It might have seemed like a small little vote and we’ve had a few since then, but that one cross in the box way back in June 2016 has had far-reaching ramifications. The Pound did not react well against both the Euro and the Dollar, international businesses suddenly started to rethink their investments in the UK and the jobs associated with these dried up.
One of the issues which will affect almost everyone living in Britain is the affect the vote had on the housing market. Or more accurately the effect of the Brexit vote and the signing of Article 50 on the banks who led the money to home buyers.
House prices might have resisted the market fluctuations, ad they have largely remained on the same trajectory as before the vote. So whilst they are still increasing, they were predicted to increase the same percentage no matter what the outcome of the vote was.
Wage increases have almost stagnated in the Public sector, whilst private businesses have had to tighten their belts and also slow down raises in salaries. This by itself is not necessarily going to be bad news for people seeking a mortgage, but when you look at the mortgage guidelines, it doesn’t bode too well.
It’s the way that the banks have had to become stricter on the people they can lend a mortgage to, which is having the biggest effect on house buyers. After a series of banking failures, both in the UK and famously in the USA, banks were already having to properly review the people they were lending money to. The regulations became tighter and banks had to seriously consider if the applicants could afford to make the repayments.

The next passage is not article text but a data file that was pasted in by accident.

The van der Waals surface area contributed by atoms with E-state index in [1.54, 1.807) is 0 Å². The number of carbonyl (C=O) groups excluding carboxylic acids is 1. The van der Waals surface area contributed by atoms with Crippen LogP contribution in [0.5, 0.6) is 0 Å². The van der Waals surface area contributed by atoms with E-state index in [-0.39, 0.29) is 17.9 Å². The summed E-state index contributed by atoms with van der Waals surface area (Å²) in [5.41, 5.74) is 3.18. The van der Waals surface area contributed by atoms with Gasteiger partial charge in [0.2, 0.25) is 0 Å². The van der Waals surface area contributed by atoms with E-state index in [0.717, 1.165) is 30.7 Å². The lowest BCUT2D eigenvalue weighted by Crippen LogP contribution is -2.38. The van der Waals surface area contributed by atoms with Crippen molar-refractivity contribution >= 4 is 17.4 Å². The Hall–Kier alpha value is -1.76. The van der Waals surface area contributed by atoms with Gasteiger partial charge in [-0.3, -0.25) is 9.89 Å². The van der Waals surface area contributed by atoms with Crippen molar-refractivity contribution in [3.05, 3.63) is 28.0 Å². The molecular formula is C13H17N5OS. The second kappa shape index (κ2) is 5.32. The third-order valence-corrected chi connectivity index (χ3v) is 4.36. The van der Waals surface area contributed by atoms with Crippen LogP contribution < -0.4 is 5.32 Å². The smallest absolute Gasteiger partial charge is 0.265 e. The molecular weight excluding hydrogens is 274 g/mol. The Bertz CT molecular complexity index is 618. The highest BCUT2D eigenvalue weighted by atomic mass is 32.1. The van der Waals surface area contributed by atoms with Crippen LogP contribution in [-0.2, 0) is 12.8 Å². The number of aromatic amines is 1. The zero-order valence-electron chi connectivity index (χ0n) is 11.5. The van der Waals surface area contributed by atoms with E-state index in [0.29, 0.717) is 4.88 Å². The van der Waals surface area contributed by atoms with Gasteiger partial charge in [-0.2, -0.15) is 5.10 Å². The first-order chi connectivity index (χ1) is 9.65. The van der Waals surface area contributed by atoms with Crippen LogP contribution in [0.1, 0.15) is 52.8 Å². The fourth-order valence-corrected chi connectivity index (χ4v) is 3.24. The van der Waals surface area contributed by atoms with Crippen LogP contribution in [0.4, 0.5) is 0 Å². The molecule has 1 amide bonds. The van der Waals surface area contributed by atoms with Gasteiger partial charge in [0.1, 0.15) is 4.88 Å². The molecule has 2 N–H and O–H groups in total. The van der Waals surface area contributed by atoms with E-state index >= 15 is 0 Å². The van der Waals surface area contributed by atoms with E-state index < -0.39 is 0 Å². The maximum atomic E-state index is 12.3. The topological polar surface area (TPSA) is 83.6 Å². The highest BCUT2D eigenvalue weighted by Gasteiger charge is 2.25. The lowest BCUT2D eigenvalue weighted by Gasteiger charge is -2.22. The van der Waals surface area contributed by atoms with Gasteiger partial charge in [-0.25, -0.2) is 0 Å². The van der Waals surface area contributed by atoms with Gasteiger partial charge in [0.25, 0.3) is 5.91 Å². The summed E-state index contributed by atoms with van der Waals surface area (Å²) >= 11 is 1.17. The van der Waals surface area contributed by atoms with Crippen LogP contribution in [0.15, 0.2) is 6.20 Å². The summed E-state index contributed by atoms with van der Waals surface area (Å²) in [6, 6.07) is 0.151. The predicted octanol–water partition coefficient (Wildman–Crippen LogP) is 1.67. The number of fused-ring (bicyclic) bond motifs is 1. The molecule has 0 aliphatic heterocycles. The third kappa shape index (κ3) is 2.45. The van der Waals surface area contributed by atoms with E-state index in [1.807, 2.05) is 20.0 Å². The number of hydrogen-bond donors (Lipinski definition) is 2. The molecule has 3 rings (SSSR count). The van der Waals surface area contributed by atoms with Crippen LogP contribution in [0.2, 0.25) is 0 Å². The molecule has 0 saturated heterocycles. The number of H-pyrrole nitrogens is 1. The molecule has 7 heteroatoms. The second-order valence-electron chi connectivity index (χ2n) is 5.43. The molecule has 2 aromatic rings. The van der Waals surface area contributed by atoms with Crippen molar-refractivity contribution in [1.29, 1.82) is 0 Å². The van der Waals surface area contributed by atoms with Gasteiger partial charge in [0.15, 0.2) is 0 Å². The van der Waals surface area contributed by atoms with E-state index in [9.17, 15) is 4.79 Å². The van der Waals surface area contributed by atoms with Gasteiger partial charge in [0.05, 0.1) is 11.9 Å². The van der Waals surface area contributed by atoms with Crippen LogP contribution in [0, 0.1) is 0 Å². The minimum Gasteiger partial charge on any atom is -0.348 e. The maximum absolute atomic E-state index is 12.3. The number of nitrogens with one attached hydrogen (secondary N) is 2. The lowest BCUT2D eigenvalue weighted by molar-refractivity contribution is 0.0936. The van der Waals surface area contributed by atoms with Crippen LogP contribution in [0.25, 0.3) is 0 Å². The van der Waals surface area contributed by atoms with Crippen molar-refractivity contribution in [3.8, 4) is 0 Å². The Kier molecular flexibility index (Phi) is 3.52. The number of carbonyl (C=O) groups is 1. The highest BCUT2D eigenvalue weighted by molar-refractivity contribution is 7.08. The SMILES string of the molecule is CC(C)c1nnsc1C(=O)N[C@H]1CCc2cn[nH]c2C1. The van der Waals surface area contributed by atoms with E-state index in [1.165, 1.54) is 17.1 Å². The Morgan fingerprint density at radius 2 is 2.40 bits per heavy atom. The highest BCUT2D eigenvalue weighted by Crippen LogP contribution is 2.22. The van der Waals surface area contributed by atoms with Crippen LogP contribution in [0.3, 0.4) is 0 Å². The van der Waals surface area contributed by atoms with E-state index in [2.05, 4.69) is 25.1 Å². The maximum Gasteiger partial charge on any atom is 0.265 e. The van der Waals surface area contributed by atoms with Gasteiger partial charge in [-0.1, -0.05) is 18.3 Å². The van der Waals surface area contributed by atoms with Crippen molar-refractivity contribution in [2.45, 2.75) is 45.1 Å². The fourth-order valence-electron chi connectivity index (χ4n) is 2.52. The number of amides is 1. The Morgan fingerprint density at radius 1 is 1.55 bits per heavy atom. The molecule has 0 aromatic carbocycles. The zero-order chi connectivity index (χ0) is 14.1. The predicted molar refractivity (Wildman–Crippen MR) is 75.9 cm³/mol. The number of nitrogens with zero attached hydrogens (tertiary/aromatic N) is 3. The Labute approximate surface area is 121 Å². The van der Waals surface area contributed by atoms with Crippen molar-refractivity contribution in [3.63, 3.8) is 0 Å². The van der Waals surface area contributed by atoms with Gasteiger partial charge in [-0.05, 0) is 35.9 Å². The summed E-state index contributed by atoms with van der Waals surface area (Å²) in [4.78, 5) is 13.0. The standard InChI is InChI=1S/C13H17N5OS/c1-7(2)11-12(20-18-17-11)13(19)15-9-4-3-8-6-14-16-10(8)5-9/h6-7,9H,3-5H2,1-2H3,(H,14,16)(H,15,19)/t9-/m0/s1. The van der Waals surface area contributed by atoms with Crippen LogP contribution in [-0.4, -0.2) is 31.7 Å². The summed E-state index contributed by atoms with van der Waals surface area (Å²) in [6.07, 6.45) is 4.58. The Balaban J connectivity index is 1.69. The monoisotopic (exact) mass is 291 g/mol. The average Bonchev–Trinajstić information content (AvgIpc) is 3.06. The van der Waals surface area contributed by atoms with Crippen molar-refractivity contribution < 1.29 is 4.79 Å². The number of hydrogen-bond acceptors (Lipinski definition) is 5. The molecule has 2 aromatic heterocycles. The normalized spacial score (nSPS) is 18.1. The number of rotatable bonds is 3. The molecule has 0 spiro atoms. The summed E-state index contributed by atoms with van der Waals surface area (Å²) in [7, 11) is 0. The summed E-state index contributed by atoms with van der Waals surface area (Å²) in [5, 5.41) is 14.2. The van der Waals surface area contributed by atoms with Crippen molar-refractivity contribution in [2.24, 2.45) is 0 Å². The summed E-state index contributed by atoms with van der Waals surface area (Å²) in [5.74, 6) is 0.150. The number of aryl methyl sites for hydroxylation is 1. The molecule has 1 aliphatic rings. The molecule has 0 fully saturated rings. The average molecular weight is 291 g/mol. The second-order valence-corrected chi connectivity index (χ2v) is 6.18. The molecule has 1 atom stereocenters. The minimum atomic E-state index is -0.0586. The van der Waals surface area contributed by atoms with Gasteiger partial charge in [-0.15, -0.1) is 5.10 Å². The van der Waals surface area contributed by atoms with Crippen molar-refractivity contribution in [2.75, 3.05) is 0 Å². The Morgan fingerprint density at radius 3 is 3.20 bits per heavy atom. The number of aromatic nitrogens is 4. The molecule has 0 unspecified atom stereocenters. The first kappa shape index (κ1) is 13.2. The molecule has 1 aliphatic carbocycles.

This has had a direct effect on one of the key indicators of financial health, which impacts the banks’ lending abilities. The transaction level of homes is falling at a steady rate. This is the number of homes that are being bought and sold. So whilst the house prices have remained at a predicted rate, the number of homes on the market and being bought has fallen outside of expectations.
Worryingly, this figure is not just in single percentage points. It has been predicted that in 2018 16% fewer homes will be sold than were sold in 2017. That’s an eighth of the entire market.
The impact this has on the home buyer is not only felt when they apply for a mortgage and have to deal with extended form filling in and checks, but that the options available for them are becoming limited. A quick look through Estate Agents in Borehamwood will show you that now could be the best possible time to buy.
It is no longer worth waiting around for the ideal home to be on the market, as by this time next year the available options will be greatly reduced. Literally, one in every eight homes on the site will not be there.
It might seem like a scary thought, but it does make you think about speeding up your decision and picking up your perfect property now.